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Income Taxes and Deferred Taxes

Tax provisions are completed based on the asset and liability method. As part of our process of preparing consolidated financial statements, management is required to estimate the provision for income taxes, deferred tax assets and liabilities, and future taxable income for purposes of assessing our ability to realize any future benefits from deferred taxes. This process involves estimating the current tax liability and assessing temporary and permanent differences resulting from differing treatment of items for tax and accounting purposes, which result in deferred tax assets and liabilities. At December 31, 2012 we had a net deferred asset of $11.7 million compared to a net deferred tax liability of $2.9 million at December 31, 2011.

We recognize the tax benefit from an uncertain tax position only if it is more likely than not that the tax position will be sustained on examination by the taxing authorities, based on the technical merits of the position. The tax benefits recognized in the financial statements from these positions are measured based on the largest benefit that has a greater than fifty percent likelihood of being realized upon ultimate resolution. We review our tax positions on a quarterly basis and more frequently as facts surrounding tax positions change. Based on these future events, we may recognize uncertain tax positions or reverse current uncertain tax positions which would affect the statement of operations and/or the balance sheet.

We must also assess the likelihood that our deferred tax asset will be recovered from future taxable income and, to the extent a recovery is not likely, a valuation allowance must be established. On both December 31, 2012 and 2011, we determined that a valuation allowance was not required. However, we are unable to assure that a valuation allowance will not be required in subsequent periods.

Pension Obligations

Accounting and reporting for our pension plan requires the use of assumptions, including the discount rate and expected rate of return on assets. These assumptions are used by our independent actuary to determine the value of our pension obligations and allocate this cost to the service periods. The actuarial assumptions used to calculate pension costs are determined and reviewed annually by management after consulting with outside investment advisors and actuaries.

The discount rate represents the estimated rate at which we could effectively settle our pension benefit obligations. In order to estimate this rate for 2012, future expected cash flows of the plan were matched against the Towers Watson RATE:Link yield curve to produce a single discount rate. As of December 31, 2012, the pension plan's measurement date, the weighted average discount rate used to determine the benefit obligations and the net periodic benefit costs was 3.86% and 4.75%, respectively. A decrease of 50 basis points in the discount rate would have resulted in an immaterial increase in annual pension expense.

The assumed expected rate of return on plan assets, which is the average return expected on the funds invested or to be invested to provide future benefits to pension plan participants, is determined by an annual review of historical long-term asset returns and consultation with outside investment advisors. The weighted average expected rate of return for 2012 was 8.15%. A decrease of 50 basis points in the expected rate of return would have resulted in an increase in annual pension expense by approximately $0.3 million.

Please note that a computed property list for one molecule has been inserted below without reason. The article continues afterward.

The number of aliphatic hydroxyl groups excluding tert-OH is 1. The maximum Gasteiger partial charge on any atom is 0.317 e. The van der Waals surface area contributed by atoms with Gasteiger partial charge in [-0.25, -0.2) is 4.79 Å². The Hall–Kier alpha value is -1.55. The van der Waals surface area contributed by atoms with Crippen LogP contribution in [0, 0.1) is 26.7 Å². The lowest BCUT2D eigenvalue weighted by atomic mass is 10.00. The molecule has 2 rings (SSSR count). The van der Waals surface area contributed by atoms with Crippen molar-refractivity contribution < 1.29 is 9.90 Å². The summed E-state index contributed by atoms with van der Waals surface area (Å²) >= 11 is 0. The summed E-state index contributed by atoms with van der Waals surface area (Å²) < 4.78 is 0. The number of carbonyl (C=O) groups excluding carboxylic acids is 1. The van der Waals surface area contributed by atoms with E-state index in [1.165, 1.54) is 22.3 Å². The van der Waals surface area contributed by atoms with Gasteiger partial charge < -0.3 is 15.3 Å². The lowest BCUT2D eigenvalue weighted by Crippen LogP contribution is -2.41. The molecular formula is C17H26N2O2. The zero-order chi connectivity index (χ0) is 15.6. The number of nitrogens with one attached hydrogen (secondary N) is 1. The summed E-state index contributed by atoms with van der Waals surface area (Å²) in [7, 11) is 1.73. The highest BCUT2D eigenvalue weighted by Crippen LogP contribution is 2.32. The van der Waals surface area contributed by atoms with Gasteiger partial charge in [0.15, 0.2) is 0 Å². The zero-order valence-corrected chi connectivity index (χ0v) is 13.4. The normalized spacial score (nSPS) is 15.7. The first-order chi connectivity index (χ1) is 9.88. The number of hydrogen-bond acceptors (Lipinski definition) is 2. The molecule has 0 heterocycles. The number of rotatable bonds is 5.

If assumptions differ materially from actual results in the future, our obligations under the pension plan could also differ materially, potentially requiring us to record an additional pension liability and record additional pension costs. An actuarial valuation of the pension plan is performed each year. The results of this actuarial valuation are reflected in the accounting for the pension plan upon determination. On December 31, 2012 and 2011, we recorded a pension liability of $28.9 million and $27.1 million, respectively, which represented the underfunded benefit obligation.

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Litigation, Commitments and Contingencies

We are subject to a range of claims, lawsuits, and administrative proceedings that arise in the ordinary course of business. Estimating liabilities and costs associated with these matters requires judgment and assessment based upon professional knowledge and experience of management and its internal and external legal counsel. Amounts are recorded as charges to earnings when management, after taking into consideration the facts and circumstances of each matter, including any settlement offers, has determined that it is probable that a liability has been incurred and the amount of the loss can be reasonably estimated. The ultimate resolution of any such exposure to us may vary from earlier estimates as further facts and circumstances become known.


Operating results and results expressed as a percentage of total revenues are as follows:

                                                                               Year Ended December 31,
(in millions)                                                      2012                  2011                  2010
 Revenue                                                     $ 317.0               $ 322.6               $ 272.1

 Gross profit                                                $  49.9     15.7 %    $  56.6     17.6 %    $  43.9     16.1 %